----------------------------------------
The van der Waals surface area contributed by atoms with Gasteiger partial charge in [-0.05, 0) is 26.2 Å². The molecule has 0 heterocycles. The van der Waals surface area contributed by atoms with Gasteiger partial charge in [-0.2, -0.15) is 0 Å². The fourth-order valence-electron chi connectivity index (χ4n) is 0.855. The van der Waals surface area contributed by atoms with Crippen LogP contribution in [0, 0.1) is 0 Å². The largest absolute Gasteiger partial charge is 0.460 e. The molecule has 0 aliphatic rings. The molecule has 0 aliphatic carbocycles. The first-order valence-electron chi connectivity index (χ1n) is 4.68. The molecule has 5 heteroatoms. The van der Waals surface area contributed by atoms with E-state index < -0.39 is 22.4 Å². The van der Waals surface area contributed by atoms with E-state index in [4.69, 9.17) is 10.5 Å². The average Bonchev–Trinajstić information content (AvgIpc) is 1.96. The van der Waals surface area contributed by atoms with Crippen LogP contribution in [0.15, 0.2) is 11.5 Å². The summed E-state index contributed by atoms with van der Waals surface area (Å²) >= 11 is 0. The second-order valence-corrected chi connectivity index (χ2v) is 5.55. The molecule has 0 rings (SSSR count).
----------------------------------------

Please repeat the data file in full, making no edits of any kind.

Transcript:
The van der Waals surface area contributed by atoms with Gasteiger partial charge in [-0.05, 0) is 26.2 Å². The molecule has 0 heterocycles. The van der Waals surface area contributed by atoms with Gasteiger partial charge in [-0.2, -0.15) is 0 Å². The fourth-order valence-electron chi connectivity index (χ4n) is 0.855. The van der Waals surface area contributed by atoms with Crippen LogP contribution in [0, 0.1) is 0 Å². The largest absolute Gasteiger partial charge is 0.460 e. The molecule has 0 aliphatic rings. The molecule has 0 aliphatic carbocycles. The first-order valence-electron chi connectivity index (χ1n) is 4.68. The molecule has 5 heteroatoms. The van der Waals surface area contributed by atoms with E-state index < -0.39 is 22.4 Å². The van der Waals surface area contributed by atoms with E-state index in [4.69, 9.17) is 10.5 Å². The average Bonchev–Trinajstić information content (AvgIpc) is 1.96. The van der Waals surface area contributed by atoms with Crippen LogP contribution in [0.15, 0.2) is 11.5 Å². The summed E-state index contributed by atoms with van der Waals surface area (Å²) >= 11 is 0. The second-order valence-corrected chi connectivity index (χ2v) is 5.55. The molecule has 0 rings (SSSR count).